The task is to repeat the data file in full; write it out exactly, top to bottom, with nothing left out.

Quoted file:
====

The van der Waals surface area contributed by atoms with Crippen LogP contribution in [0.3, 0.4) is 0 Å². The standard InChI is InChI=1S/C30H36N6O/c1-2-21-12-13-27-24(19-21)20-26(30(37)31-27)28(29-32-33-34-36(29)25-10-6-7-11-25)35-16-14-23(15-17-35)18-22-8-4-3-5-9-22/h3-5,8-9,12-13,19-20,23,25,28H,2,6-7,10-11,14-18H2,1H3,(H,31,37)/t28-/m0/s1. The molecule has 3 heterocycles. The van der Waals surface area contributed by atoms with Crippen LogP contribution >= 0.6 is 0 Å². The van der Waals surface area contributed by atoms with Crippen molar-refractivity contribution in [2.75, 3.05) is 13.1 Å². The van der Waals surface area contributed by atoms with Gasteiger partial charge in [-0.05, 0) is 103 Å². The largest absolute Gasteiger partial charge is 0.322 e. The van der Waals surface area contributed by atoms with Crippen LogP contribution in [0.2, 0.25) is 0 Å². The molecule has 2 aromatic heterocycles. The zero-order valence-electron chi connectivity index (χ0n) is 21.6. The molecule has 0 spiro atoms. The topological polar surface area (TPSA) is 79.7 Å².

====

The van der Waals surface area contributed by atoms with Crippen LogP contribution in [0.3, 0.4) is 0 Å². The standard InChI is InChI=1S/C30H36N6O/c1-2-21-12-13-27-24(19-21)20-26(30(37)31-27)28(29-32-33-34-36(29)25-10-6-7-11-25)35-16-14-23(15-17-35)18-22-8-4-3-5-9-22/h3-5,8-9,12-13,19-20,23,25,28H,2,6-7,10-11,14-18H2,1H3,(H,31,37)/t28-/m0/s1. The molecule has 3 heterocycles. The van der Waals surface area contributed by atoms with Crippen LogP contribution >= 0.6 is 0 Å². The van der Waals surface area contributed by atoms with Crippen molar-refractivity contribution in [2.75, 3.05) is 13.1 Å². The van der Waals surface area contributed by atoms with Gasteiger partial charge in [-0.05, 0) is 103 Å². The largest absolute Gasteiger partial charge is 0.322 e. The van der Waals surface area contributed by atoms with Crippen LogP contribution in [0.2, 0.25) is 0 Å². The molecule has 2 aromatic heterocycles. The zero-order valence-electron chi connectivity index (χ0n) is 21.6. The molecule has 0 spiro atoms. The topological polar surface area (TPSA) is 79.7 Å².